Tuesday, August 23, 2005

HtmlInputFile problem uploading large files!

God I have spent nearly 4 days solid trying to work that one out!

Here is the challenge:
Basically there is by a size limit to the file you can upload to a webserver using the good old HtmlInputFile Input. By default this limit is 4Mb and it is set in the machine.config file on the web server:

httpruntime maxrequestlength="8192"

It is of course possible to override this value in your web.config file and make it web app specific.

The problem occurs when you try to upload something bigger than that... you will get a nasty DNS error because the asp.net worker process got its knickers in a twist on the webserver. It basically reached a memory threshold before it could do anything with the file!

A full explanation can be found here:
http://support.microsoft.com/default.aspx?scid=kb;en-us;295626

Anyway the bottom line is that it displays a nasty error to the user and the people I work for don't like that at all.

As a Google group lover I looked for an answer to that one for a lot longer than I originally thought I would have to and finally found this EXCELLENT article by Jesse Chunn:
http://www.standardio.org/article.aspx?id=213

Jesse you're the man! The little code snippet you posted is awesome in simplicity and it works great.

The trick is to use the global.asax file and to test the file contentLength for every single request made to the web server.

I post the code again:

Sub Application_BeginRequest(ByVal sender As Object, ByVal e As EventArgs)

' Fires at the beginning of each request
Dim i As Integer

'this number is in bytes, NOT kilobytes!!
Dim iMaxFileSize As Integer = 8000000
For i = 0 To Request.Files.Count - 1
If Request.Files.Item(i).ContentLength > iMaxFileSize Then
Response.Redirect("FileToBig.aspx?filesize=" & Request.Files.Item(i).ContentLength)
Exit For
End If
Next

End Sub

A massive thank you to you my friend, you're a star in the developer's world!!!

11 comments:

jchunn said...

Etienne,
I'm glad you found the article so useful. After the trouble I had with the issue, I figured there were lots of folks out there that would appreciate a solution.
Jesse Chunn

СђrΐsτσρhΞr ScЋδlτξη said...

Good stuff. Thanks. Here's the C# version for anyone who's interested. Note that I've put the Request total length check before the individual file check (enumerating the files when the request total content length exceeds the maximum will result in an HttpException)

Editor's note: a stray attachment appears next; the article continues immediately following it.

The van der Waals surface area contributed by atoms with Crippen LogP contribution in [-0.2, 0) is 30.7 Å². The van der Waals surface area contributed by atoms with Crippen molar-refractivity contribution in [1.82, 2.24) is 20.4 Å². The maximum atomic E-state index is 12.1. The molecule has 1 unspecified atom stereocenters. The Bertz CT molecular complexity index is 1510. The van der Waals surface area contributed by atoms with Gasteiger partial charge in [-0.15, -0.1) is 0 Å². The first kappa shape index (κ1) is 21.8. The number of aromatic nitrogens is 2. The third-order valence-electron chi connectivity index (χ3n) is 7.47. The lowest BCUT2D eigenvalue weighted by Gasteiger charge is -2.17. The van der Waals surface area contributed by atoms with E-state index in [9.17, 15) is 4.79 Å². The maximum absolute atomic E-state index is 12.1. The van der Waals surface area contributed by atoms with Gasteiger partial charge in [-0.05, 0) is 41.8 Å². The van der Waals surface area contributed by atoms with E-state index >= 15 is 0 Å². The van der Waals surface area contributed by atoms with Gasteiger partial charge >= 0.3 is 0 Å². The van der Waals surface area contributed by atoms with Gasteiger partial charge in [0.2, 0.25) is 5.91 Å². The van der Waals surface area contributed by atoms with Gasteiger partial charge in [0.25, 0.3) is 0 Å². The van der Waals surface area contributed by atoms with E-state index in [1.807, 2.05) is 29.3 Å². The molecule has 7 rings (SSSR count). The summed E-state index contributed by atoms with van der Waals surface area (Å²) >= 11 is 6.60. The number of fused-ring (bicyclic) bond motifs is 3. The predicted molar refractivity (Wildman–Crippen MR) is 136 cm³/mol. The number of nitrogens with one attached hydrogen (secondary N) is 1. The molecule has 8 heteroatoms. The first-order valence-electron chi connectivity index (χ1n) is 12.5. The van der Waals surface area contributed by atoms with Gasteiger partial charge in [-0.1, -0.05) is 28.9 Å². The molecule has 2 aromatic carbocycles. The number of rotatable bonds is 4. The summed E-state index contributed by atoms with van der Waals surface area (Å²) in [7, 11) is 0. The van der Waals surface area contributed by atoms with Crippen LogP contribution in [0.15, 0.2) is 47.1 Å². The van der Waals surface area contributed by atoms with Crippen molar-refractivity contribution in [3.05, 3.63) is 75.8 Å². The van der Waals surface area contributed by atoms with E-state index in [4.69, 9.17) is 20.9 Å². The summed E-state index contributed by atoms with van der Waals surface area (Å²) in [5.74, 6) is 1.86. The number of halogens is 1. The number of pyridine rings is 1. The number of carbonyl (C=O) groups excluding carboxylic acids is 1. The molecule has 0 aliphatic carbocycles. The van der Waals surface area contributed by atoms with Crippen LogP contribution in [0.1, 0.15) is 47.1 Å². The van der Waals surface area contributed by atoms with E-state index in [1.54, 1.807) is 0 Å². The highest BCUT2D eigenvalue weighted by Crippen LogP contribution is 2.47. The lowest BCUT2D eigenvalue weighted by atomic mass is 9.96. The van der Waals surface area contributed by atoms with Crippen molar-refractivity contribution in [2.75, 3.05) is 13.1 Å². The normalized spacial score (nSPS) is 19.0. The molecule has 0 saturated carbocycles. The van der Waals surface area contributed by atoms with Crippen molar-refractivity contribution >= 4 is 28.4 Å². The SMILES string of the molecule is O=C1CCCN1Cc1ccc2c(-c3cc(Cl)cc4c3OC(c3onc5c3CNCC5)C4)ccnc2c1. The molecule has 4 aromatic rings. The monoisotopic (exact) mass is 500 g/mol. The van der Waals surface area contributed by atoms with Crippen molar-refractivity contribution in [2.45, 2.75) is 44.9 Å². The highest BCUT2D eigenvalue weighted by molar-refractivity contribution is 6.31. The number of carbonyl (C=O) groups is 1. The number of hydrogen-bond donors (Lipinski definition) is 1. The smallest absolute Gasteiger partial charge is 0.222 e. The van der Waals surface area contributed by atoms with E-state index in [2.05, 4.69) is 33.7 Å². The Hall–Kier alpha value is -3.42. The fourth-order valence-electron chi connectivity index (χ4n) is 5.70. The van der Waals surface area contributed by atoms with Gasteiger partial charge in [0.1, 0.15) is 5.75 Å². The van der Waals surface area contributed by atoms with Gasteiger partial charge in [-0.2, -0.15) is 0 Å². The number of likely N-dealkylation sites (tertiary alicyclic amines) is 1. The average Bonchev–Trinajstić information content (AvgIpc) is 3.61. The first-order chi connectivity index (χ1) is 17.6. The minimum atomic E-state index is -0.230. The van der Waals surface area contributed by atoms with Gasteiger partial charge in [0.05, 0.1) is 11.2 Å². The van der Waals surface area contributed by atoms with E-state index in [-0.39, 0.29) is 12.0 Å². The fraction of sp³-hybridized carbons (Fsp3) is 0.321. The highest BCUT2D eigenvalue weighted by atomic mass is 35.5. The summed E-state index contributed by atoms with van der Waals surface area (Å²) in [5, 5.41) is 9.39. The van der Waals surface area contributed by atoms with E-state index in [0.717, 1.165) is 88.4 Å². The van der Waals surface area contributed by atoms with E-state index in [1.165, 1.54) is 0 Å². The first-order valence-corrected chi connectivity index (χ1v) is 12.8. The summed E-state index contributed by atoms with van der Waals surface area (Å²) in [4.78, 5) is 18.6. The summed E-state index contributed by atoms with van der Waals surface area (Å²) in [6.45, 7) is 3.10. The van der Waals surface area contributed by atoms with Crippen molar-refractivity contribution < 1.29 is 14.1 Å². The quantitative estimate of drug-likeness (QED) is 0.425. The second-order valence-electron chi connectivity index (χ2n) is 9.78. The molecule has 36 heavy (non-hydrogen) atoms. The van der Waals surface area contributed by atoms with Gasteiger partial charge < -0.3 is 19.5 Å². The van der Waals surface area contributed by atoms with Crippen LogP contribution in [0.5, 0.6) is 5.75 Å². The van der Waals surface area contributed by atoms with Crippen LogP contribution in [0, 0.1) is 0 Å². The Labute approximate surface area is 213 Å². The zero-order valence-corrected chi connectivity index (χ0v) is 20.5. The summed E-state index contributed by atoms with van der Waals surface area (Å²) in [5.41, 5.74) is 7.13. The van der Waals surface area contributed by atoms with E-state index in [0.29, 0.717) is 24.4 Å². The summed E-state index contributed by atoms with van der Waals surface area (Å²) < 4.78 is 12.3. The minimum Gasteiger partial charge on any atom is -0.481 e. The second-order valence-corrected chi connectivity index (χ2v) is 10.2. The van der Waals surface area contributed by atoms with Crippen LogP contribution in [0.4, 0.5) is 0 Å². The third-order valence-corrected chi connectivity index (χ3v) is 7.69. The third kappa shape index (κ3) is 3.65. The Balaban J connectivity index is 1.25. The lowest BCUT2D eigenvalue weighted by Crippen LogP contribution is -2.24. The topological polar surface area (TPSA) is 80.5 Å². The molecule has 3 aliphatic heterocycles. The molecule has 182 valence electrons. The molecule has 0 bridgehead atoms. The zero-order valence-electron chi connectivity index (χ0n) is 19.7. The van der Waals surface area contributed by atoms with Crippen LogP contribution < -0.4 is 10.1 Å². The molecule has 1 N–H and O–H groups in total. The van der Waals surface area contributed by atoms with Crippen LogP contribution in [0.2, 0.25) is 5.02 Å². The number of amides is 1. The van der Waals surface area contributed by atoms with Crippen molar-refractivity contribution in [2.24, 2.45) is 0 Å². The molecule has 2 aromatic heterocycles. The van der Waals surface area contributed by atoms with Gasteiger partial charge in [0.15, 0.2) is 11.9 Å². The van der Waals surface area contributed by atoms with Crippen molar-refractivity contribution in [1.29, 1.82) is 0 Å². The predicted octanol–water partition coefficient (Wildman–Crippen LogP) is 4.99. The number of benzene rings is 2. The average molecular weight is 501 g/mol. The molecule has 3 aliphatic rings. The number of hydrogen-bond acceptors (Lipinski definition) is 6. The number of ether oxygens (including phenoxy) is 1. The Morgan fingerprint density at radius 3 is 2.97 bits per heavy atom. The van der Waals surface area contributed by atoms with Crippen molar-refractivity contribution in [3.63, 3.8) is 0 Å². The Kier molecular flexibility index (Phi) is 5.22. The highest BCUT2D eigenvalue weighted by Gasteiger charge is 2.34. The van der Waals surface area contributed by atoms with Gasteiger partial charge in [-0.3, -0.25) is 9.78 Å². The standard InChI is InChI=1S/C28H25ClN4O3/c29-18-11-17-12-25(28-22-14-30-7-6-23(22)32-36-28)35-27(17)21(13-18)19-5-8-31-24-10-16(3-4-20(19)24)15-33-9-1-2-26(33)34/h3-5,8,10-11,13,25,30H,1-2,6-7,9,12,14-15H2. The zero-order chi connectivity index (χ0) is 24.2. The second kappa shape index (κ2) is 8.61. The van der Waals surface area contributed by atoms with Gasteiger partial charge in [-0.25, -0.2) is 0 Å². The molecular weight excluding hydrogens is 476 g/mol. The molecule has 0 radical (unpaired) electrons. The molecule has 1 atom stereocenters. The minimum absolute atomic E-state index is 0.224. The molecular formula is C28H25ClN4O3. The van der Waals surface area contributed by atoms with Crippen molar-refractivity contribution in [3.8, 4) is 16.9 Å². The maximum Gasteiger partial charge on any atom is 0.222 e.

///------------------------

/// Fires at the beginning of each request
protected void Application_BeginRequest(object source, EventArgs e)
{

#region Check for submission where Total Length / File Length Greater than allowed

// this number is in bytes, NOT kilobytes!!
int maxFileSizeKBytes = 1024; // 1MB
int maxRequestSizeKBytes = 4096; // 4MB

/// Validate request against request size threshold
if(Request.ContentLength > (maxRequestSizeKBytes * 1024))
{
Response.Redirect("RequestToBig.aspx?requestSize=" + Request.ContentLength.ToString());
}

/// Validate each file against file size threshold
for(int i = 0; i < Request.Files.Count; i++)
{
if(Request.Files[i].ContentLength > (maxFileSizeKBytes * 1024))
{
Response.Redirect("FileToBig.aspx?fileSize=" + Request.Files[i].ContentLength.ToString());
}
}

#endregion
}

Anonymous said...

this doesn't work on some machines like mine. The response.redirect doesn't fire

Anonymous said...

this code is not working.if you upload the file with size limit more than specified,then REquest.Files line is getting break.So Please any one could help me.Its very urgent.

Etienne said...

Hi and thanks for your comments, for the developers who have not been able to get this to work you must make sure that the machine.config (or web.config of your site) has its maxrequestlength bigger than anything you are testing for in your Application_BeginRequest Sub. If you are still having problems feel free to leave your details and I will try to help you as much as I can ;o)

Many thanks!

CBK Prasad said...

Hi Etienne,

I have tried the posted code in ASP.NET 2.0;Its not working. My HttpMaxRequestLength in web.config is set to 40000KB and I have tested with nearly 650MB File. If you can help me in this regard it would be greatful for me. If you can send me the reply on my mail id cbkprasad@gmail.com it will be very helpfull for me.

Thanks in advance..
Prasad

uncle e said...

ASPNET 2.0 UPDATE. just add <httpRuntime maxRequestLength="8192" /> in the <system.web> of your web.config to increase the upload size limit. 8192 is 8MB

Anonymous said...

You could also use an applet able to split file in chunks before upload.
That's way, no matter of upload size limits.

See: http://www.jfileupload.com/products/jfileupload/index.html

Koen said...

For us the Response.Redirect doesn't seem to work. When I look in the server log I see the HTTP code 302 response but the next request to the server is then invalid (it seems empty) and returns a status code 400. So I decided to look with fiddler to see if the returned response seems valid, and strange enough it works ok when I have fiddler open. Now we can't ask clients to open fiddler before connecting ...

MeanGreen said...

I have exactly the same issue. I was under the impression Fiddler doesn't modify the requests/responses but with Fiddler running the browser does receive the "maximum request length exceeded" (even without the code example, since it's already being checked in my web.config), without Fiddler IE7 returns an error after 5 minutes.

Imho setting the web.config maximum very large as the only way to get a "nice" error to the browser is a horrible solution and can lead to DDOS attacks.

Anonymous said...

Has anyone figured out why this works with fiddler open? I'm having the same problem.